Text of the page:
The British gardener who's taking care of Monet's water lilies

John Lichfield
Sunday 23 October 2011 02:08

A British gardener is to take over one of the most venerated plots of ground in the world: the garden created more than a century ago by the French Impressionist painter Claude Monet.

From next month, James Priest, 53, will become head gardener at Giverny in Normandy, Monet's home for 43 years and the inspiration for some of his most admired paintings, including his famed water lily canvases.

Mr Priest, who was trained at the Royal Botanic Gardens in Kew, becomes a successor to Monet himself, who designed and shaped the five acres of flower beds and water lily ponds until his death, aged 86, in 1926

"This is an enormous honour and I'm only just beginning to realise how daunting a task it will be," Mr Priest told The Independent yesterday. "The garden seems very simple but the more you look at it you see that it is a very rich garden, a very profound garden. On top of that, there is the enormous public and media interest in what goes on here. I have just been interviewed for the French television news. That never happened in my previous jobs."

Mr Priest, who comes from Maghull, north of Liverpool, has worked in France for 26 years, looking after the grounds of a succession of large estates, including 17 years working for Baron Elie de Rothschild at Royaumont near Chantilly. At Giverny, he succeeds Gilbert Vahé who restored the garden in the late 1970s from an overgrown wilderness to the glory of its Monet days. Mr Vahé, who is retiring after 35 years, will retain a consultancy role.

One of the best known features of the garden, the hump-backed Japanese bridge over a lily pond, features in the Woody Allen movie Midnight in Paris which will open the Cannes film festival next week.

Mr Priest, who will head a team of eight gardeners , said his intention was to preserve the "unique identity and character" of Giverny. "This is not an English garden, although it has some English features. It is not exactly a French garden either," he said. "It is an artist's garden, which parallels in some respects the way that Monet painted. He built up his canvasses in layers of paint, to catch the light in different ways. In the same way, you realise that the flower beds here have been conceived in layers of height and colour to catch the light."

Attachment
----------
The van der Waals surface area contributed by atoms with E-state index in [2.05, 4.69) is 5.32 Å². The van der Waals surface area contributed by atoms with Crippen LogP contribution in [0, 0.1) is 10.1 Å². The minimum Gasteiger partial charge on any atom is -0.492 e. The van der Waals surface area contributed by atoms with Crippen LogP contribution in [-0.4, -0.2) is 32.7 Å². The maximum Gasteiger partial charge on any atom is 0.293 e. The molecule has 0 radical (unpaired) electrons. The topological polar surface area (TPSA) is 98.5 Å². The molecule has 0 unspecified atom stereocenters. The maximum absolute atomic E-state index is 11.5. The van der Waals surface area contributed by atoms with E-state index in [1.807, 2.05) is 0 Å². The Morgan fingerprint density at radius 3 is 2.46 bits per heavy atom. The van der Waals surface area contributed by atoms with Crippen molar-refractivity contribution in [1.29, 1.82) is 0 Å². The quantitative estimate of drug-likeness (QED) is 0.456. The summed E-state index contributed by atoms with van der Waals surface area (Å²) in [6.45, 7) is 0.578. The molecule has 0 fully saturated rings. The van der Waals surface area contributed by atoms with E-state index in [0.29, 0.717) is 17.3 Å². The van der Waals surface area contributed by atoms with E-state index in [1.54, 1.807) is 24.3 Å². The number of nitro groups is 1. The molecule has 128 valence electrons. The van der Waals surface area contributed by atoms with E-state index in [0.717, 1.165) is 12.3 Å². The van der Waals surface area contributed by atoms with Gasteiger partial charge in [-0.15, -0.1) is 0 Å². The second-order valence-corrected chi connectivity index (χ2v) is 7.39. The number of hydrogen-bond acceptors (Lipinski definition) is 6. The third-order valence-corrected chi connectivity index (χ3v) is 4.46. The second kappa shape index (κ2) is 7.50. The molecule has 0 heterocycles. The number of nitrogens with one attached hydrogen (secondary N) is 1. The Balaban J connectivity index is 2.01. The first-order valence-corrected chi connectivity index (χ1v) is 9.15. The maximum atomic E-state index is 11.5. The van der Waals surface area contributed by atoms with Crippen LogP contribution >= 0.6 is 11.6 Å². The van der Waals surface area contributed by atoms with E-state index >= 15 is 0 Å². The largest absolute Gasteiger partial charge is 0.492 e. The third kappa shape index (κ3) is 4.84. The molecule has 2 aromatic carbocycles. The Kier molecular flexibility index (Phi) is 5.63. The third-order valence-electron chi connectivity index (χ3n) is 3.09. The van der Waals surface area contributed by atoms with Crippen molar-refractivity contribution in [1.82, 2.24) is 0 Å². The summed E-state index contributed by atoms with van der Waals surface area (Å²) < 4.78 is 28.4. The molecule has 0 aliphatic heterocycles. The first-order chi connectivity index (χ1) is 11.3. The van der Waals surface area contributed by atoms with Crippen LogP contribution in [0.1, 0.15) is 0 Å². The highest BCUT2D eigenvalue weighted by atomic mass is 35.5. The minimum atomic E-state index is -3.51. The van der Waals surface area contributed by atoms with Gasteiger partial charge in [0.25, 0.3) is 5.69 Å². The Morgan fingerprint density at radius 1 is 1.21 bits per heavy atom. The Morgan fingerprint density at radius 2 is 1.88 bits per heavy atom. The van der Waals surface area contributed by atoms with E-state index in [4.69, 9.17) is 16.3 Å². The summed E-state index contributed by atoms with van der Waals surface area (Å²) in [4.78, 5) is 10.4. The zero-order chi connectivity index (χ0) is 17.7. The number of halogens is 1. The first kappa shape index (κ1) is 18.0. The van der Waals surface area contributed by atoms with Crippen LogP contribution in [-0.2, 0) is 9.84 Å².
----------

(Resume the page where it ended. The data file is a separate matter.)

Monet's house and garden at Giverny, run by the Fondation Claude Monet, attract 500,000 visitors a year from all over the world. The artist moved to Giverny, 60 miles west of Paris, in 1883. He started the garden initially as a source of cut flowers which he could paint indoors on dull or rainy days. "He seems rapidly to have succumbed to the obsession, the disease, which is love of gardening," Mr Priest said. Some of Monet's most loved late paintings show Giverny, including large canvasses of water lilies on the pond straddled by is green footbridge in the Japanese style.

Monet once wrote: "Apart from painting and gardening, I am no good at anything."

After his death, his house and garden fell into disrepair. The site was restored between 1977 and 1980 using the records of local plant nurseries as well as the Monet's letters, photographs and paintings.

The dry, sunny weather this year means that Monet's garden is several weeks ahead of its normal schedule. "If the dry weather continues, we may have to consider using some plants which need less water," Mr Priest said. "Someone asked me if I intended to plant cactuses at Giverny, but I don't think we are there yet."

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